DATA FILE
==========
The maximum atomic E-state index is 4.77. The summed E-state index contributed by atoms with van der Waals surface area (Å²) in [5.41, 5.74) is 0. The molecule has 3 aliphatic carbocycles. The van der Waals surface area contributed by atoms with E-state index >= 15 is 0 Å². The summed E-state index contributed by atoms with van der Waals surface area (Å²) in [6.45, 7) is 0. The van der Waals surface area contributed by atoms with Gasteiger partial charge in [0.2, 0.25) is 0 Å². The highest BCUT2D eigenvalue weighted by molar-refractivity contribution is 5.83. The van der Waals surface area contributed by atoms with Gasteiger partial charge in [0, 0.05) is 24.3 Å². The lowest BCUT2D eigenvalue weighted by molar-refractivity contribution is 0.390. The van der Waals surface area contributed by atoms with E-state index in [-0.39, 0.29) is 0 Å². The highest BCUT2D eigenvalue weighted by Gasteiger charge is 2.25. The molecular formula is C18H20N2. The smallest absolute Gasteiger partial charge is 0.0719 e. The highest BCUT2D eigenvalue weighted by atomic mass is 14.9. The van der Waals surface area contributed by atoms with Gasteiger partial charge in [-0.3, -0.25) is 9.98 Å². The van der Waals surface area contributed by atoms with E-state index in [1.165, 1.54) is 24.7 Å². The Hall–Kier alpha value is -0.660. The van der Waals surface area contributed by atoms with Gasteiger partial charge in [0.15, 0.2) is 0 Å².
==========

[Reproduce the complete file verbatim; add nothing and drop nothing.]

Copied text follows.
The maximum atomic E-state index is 4.77. The summed E-state index contributed by atoms with van der Waals surface area (Å²) in [5.41, 5.74) is 0. The molecule has 3 aliphatic carbocycles. The van der Waals surface area contributed by atoms with E-state index >= 15 is 0 Å². The summed E-state index contributed by atoms with van der Waals surface area (Å²) in [6.45, 7) is 0. The van der Waals surface area contributed by atoms with Gasteiger partial charge in [0.2, 0.25) is 0 Å². The highest BCUT2D eigenvalue weighted by molar-refractivity contribution is 5.83. The van der Waals surface area contributed by atoms with Gasteiger partial charge in [0, 0.05) is 24.3 Å². The lowest BCUT2D eigenvalue weighted by molar-refractivity contribution is 0.390. The van der Waals surface area contributed by atoms with E-state index in [-0.39, 0.29) is 0 Å². The highest BCUT2D eigenvalue weighted by Gasteiger charge is 2.25. The molecular formula is C18H20N2. The smallest absolute Gasteiger partial charge is 0.0719 e. The highest BCUT2D eigenvalue weighted by atomic mass is 14.9. The van der Waals surface area contributed by atoms with Gasteiger partial charge in [-0.3, -0.25) is 9.98 Å². The van der Waals surface area contributed by atoms with E-state index in [1.165, 1.54) is 24.7 Å². The Hall–Kier alpha value is -0.660. The van der Waals surface area contributed by atoms with Gasteiger partial charge in [0.15, 0.2) is 0 Å².